Liquid milk has a high demand because of its nutritional value and pleasant flavour. Milk from
cows has a creamy white appearance, but from goats and other animals has a yellower colour and
a higher viscosity. Milk is sold universally for domestic consumption, for use with other products
(eg. tea, porridge) and for use by other processors (eg. butter, cheese, yoghurt). For small-scale
processors this is a relatively difficult product to produce as the process requires careful control
over hygiene, a relatively high capital expenditure and short distribution channels to good
markets as the shelf life (at 3-5 days) is shorter than most products.
Principles of preservation and methods of processing
The principle of preservation is the destruction of pathogenic and most spoilage bacteria and
inactivation of most enzymes by heat during pasteurization at 63°C for 30 minutes. This time
and temperature combination is described by regulations in some countries and should be
carefully adhered to.
Process flow diagram
Milk is immediately filtered, by use of filtering pads, soon
A surface cooler is used to cool the milk to stop
further multiplication of micro-organisms in milk.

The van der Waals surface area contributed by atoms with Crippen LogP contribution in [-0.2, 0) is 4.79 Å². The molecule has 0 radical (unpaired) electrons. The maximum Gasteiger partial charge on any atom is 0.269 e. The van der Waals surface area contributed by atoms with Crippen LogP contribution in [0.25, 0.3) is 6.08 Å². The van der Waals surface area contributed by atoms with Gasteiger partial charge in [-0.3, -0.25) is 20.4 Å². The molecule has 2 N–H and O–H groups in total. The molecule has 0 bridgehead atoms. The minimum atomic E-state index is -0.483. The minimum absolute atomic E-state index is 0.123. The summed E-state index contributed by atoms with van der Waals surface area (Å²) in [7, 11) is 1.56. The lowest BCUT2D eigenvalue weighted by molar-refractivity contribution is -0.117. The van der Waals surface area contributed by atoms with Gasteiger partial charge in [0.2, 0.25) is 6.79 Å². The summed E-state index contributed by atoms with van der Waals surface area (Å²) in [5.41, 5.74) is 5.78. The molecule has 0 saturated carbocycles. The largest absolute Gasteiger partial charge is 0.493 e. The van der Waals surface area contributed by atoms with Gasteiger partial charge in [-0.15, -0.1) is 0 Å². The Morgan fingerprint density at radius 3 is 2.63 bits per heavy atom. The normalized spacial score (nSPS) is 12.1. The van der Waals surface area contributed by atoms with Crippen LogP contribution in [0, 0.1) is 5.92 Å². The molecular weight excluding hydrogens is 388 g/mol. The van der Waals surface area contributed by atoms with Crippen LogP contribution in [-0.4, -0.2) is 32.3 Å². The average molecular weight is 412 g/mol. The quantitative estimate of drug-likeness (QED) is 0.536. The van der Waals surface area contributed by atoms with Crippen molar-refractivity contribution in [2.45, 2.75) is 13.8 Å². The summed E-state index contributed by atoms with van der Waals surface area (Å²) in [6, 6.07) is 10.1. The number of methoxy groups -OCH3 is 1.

Use batch pasteurizer. Control of temperature and time is very
important for correct pasteurization to give expected shelf life.
The vessel to be used should be fabricated from stainless steel or
aluminium or bought locally from hardware shops. Milk should be
heated with constant stirring to prevent the product
overheating/burning at the bottom.
Cool quickly to temperature below 10oC. Cooling is done by
placing the pan containing the hot product into another vessel
which contains cold water. The product is stirred continuously
until the temperature drops.
Pack into sterilized bottles and seal with sterile lids using
a small filling and capping machine.
Storage should be in either a cooler or a refrigerator at
below 10°C. The milk should not be exposed to sunlight as
this will heat it, promote rancidity of milk fat and destroy
the vitamin riboflavin.
The transportation of milk from the storage room to the
market should be in a refrigerated vehicle if the distance to
be covered is long. But for a short distance which takes less
than an hours drive, refrigeration is not necessary:
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